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28 People With Multiple Sclerosis Share How They Face Its Daily Challenges

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For MS (Multiple Sclerosis) Awareness Week this year, the National Multiple Sclerosis Society started a campaign called Together We Are Stronger: “Together, let’s inspire each other by sharing the diverse and powerful solutions that defy MS. Together we will change the world. Together we are stronger than MS.”

We teamed up with the MS Society and asked its community to share the ways they stay strong and overcome the daily challenges of life with MS. The responses were incredibly powerful, insightful and inspiring. We’ve included just some of them here.

1. “I focus on today. It is the only thing we can control. Yesterday is in the past; it is gone. Tomorrow is the unknown. We can worry all we want about tomorrow, but it is still unknown, so we can’t control it. Today is the day we can do something to fight.” — Carey Stephens

2. “I pray, and I remember I have three kids who depend on me, and people who love me. Staying as positive as I can and finding something to smile about each day gives me an extra boost of energy — and I always need that!” — Christy Mcknight Lynch

3. “Honestly, love everything you can. Knowing you can be a bright spot in someone’s day can be the most self-healing thing you can do for yourself.” — Evan Petrakis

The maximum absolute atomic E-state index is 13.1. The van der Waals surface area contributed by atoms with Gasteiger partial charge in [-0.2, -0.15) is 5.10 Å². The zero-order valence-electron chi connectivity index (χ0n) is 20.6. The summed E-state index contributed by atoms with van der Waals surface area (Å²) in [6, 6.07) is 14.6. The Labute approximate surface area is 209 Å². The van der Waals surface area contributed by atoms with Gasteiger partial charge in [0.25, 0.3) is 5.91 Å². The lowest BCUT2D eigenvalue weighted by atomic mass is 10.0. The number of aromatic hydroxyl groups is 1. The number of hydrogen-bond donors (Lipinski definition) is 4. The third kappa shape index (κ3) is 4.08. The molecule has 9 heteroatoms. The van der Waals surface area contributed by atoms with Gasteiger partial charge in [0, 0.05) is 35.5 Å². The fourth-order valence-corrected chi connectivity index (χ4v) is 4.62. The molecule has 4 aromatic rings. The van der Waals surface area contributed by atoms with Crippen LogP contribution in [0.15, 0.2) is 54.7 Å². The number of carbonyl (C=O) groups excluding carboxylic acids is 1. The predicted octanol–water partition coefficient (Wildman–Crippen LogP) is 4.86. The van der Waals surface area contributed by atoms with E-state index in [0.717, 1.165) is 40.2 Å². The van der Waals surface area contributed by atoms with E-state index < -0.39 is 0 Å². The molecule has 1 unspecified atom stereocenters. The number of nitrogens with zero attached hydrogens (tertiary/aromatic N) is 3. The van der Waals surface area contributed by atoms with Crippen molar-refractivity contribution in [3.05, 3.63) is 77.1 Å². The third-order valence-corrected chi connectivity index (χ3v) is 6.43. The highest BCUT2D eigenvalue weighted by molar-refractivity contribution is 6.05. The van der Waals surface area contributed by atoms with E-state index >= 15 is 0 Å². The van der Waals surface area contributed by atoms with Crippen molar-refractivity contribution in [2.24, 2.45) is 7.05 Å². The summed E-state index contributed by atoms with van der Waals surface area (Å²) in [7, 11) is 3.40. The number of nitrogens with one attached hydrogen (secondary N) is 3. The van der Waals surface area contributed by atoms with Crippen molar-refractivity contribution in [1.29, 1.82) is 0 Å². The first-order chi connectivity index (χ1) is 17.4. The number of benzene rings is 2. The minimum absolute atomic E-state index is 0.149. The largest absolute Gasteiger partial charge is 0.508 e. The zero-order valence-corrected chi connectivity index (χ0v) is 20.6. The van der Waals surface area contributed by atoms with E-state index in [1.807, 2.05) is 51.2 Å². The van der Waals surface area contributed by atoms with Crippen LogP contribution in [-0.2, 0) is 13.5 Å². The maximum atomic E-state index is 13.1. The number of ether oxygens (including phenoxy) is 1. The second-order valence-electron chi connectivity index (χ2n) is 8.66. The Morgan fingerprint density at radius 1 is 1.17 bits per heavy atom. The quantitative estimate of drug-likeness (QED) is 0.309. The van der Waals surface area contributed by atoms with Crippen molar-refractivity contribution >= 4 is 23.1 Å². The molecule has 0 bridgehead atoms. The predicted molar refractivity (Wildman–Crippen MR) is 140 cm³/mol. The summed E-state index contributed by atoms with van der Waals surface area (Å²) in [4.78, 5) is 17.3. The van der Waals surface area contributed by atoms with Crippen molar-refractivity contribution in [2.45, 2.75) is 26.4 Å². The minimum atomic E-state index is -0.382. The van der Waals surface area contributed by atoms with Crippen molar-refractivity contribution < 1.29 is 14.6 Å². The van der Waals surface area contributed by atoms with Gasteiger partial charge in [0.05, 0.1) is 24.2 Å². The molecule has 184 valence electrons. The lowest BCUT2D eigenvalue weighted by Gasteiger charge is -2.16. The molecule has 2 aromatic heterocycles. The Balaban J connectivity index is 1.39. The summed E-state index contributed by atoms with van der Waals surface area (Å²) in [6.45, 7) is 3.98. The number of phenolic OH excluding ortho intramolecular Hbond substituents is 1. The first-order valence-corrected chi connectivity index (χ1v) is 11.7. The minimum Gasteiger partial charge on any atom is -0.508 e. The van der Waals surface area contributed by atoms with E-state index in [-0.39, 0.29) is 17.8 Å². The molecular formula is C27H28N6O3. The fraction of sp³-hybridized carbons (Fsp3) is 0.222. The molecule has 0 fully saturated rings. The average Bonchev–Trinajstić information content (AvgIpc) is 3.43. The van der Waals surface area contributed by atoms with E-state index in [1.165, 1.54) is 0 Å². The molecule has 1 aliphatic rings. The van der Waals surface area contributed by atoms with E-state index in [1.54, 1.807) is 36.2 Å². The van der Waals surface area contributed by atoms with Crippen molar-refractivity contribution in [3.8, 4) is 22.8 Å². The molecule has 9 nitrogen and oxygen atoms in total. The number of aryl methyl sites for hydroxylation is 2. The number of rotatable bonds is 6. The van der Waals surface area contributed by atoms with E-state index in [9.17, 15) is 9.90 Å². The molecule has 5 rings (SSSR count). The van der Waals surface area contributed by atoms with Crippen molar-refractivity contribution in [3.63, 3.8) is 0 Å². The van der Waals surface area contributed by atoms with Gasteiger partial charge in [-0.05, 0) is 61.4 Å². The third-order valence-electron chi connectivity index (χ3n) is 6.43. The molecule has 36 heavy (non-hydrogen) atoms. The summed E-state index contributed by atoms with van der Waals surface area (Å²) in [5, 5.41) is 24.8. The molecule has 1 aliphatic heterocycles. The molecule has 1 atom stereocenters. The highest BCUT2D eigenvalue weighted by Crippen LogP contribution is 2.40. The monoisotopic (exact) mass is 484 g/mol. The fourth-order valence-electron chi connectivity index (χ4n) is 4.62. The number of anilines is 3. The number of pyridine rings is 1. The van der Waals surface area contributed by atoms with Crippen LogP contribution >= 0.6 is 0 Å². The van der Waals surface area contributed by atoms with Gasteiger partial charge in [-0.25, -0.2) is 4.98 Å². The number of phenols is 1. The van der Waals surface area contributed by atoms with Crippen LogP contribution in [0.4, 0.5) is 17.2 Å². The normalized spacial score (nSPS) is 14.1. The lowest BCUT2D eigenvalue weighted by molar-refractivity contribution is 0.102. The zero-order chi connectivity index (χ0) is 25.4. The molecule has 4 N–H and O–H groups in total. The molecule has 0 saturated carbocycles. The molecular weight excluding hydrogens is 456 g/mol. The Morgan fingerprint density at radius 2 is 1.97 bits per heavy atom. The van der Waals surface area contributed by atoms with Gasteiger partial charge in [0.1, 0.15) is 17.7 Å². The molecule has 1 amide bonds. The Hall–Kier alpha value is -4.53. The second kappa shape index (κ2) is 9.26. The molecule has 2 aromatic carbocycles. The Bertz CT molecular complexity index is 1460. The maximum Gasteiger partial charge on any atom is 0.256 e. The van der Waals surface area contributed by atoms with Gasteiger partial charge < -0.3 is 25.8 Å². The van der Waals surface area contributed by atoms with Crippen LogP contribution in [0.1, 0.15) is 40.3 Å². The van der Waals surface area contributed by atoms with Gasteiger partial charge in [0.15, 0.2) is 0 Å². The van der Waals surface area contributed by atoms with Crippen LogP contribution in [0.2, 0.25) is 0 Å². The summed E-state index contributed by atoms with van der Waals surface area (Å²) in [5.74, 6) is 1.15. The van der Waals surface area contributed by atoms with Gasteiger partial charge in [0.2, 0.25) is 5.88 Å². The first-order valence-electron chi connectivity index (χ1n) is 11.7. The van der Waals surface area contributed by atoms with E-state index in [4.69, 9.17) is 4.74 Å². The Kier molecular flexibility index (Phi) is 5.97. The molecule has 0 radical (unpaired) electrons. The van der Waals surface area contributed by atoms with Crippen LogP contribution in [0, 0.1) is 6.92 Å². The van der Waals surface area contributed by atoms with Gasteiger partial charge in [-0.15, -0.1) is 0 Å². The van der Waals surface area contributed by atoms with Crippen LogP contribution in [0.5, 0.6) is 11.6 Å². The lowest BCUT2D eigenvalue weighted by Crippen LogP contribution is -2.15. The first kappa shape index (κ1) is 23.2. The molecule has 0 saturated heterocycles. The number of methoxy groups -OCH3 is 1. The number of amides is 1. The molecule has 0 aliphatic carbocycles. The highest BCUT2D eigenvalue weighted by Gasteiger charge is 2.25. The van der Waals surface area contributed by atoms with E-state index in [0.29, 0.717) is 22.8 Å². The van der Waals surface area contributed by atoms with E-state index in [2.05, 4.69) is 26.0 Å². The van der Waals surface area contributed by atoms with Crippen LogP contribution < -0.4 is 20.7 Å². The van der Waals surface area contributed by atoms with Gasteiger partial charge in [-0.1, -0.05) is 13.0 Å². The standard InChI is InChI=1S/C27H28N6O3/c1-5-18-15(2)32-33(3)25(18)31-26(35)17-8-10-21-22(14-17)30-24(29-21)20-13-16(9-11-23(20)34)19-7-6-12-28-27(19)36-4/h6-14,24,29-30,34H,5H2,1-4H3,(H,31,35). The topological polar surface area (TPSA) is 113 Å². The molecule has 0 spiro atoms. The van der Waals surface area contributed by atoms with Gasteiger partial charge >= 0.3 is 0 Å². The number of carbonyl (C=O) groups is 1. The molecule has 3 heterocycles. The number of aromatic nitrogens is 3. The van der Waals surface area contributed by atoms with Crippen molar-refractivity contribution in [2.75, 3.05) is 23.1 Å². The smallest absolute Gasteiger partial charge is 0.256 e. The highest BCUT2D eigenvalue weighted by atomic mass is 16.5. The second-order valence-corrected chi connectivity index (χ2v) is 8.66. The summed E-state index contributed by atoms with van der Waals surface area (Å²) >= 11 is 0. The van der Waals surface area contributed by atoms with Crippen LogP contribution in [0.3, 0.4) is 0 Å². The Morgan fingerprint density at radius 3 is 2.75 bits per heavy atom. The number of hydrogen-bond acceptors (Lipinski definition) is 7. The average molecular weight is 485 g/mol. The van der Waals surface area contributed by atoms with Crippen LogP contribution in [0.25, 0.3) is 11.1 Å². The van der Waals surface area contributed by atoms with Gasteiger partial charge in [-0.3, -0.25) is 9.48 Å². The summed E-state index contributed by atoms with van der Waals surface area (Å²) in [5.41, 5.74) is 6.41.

4. “I try only to focus on the things in my life that I have the ability to change. I am not ashamed with having MS. It was the hand I was dealt, and I’m going to do my best to maintain my positivity. As a single mother, I don’t want my son to ever feel like I let this break me! I will continue to be the best I can, regardless of my obstacles.” — Whitney Hall

"I try only to focus on the things in my life that I have the ability to change."

5. “I have primary progressive MS, and I put on my big girl pants and fight! Some days I fight by crying and sleeping, some days I fight by doing a load of laundry, some days I fight with creativity and art, some days I fight by consulting with my doctors and doing all the research I can, some days I fight by volunteering, and some days I fight by doing amazing things with my friends and family. Whenever possible, I never let opportunities pass me by. I have one life to live, and I’m going to live it fighting because MS will not control me. I will transform.” — Heather Leyh Longacker